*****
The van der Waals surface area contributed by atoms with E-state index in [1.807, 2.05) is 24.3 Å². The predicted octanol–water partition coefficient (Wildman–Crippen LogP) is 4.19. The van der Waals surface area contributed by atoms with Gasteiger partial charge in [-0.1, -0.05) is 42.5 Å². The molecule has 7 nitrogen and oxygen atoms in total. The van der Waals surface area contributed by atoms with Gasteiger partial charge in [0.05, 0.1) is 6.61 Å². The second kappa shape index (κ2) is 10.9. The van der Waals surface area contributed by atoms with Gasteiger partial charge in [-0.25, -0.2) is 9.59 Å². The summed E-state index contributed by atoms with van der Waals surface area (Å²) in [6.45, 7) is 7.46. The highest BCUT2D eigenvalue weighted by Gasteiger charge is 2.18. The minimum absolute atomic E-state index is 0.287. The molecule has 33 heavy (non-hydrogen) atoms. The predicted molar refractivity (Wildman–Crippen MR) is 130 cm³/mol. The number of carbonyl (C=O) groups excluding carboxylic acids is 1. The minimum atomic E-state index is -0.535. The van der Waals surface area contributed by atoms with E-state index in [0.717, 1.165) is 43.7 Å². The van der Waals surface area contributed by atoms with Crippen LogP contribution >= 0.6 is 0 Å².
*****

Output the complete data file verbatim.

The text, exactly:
The van der Waals surface area contributed by atoms with E-state index in [1.807, 2.05) is 24.3 Å². The predicted octanol–water partition coefficient (Wildman–Crippen LogP) is 4.19. The van der Waals surface area contributed by atoms with Gasteiger partial charge in [-0.1, -0.05) is 42.5 Å². The molecule has 7 nitrogen and oxygen atoms in total. The van der Waals surface area contributed by atoms with Gasteiger partial charge in [0.05, 0.1) is 6.61 Å². The second kappa shape index (κ2) is 10.9. The van der Waals surface area contributed by atoms with Gasteiger partial charge in [-0.25, -0.2) is 9.59 Å². The summed E-state index contributed by atoms with van der Waals surface area (Å²) in [6.45, 7) is 7.46. The highest BCUT2D eigenvalue weighted by Gasteiger charge is 2.18. The minimum absolute atomic E-state index is 0.287. The molecule has 33 heavy (non-hydrogen) atoms. The predicted molar refractivity (Wildman–Crippen MR) is 130 cm³/mol. The number of carbonyl (C=O) groups excluding carboxylic acids is 1. The minimum atomic E-state index is -0.535. The van der Waals surface area contributed by atoms with E-state index in [0.717, 1.165) is 43.7 Å². The van der Waals surface area contributed by atoms with Crippen LogP contribution >= 0.6 is 0 Å².